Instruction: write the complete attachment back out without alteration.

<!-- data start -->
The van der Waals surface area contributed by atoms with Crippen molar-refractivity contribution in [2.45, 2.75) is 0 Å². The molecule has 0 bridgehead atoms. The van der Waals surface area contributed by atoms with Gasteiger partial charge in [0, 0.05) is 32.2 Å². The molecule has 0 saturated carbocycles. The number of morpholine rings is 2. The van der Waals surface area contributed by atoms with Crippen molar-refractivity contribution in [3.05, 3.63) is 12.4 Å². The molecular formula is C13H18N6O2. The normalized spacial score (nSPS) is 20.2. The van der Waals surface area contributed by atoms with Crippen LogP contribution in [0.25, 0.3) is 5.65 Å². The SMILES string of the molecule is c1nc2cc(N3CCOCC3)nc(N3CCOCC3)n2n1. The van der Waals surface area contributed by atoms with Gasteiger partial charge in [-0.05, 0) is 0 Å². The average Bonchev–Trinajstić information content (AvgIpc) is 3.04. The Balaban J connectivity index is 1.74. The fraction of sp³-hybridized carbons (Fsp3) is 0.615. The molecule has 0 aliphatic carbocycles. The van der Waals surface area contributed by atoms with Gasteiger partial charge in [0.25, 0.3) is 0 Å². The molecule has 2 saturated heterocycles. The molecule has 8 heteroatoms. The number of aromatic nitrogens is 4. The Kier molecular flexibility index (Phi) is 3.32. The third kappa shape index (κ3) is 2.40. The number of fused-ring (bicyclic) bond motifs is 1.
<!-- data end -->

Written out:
The van der Waals surface area contributed by atoms with Crippen molar-refractivity contribution in [2.45, 2.75) is 0 Å². The molecule has 0 bridgehead atoms. The van der Waals surface area contributed by atoms with Gasteiger partial charge in [0, 0.05) is 32.2 Å². The molecule has 0 saturated carbocycles. The number of morpholine rings is 2. The van der Waals surface area contributed by atoms with Crippen molar-refractivity contribution in [3.05, 3.63) is 12.4 Å². The molecular formula is C13H18N6O2. The normalized spacial score (nSPS) is 20.2. The van der Waals surface area contributed by atoms with Crippen LogP contribution in [0.25, 0.3) is 5.65 Å². The SMILES string of the molecule is c1nc2cc(N3CCOCC3)nc(N3CCOCC3)n2n1. The van der Waals surface area contributed by atoms with Gasteiger partial charge in [-0.05, 0) is 0 Å². The average Bonchev–Trinajstić information content (AvgIpc) is 3.04. The Balaban J connectivity index is 1.74. The fraction of sp³-hybridized carbons (Fsp3) is 0.615. The molecule has 0 aliphatic carbocycles. The van der Waals surface area contributed by atoms with Gasteiger partial charge in [0.25, 0.3) is 0 Å². The molecule has 2 saturated heterocycles. The molecule has 8 heteroatoms. The number of aromatic nitrogens is 4. The Kier molecular flexibility index (Phi) is 3.32. The third kappa shape index (κ3) is 2.40. The number of fused-ring (bicyclic) bond motifs is 1.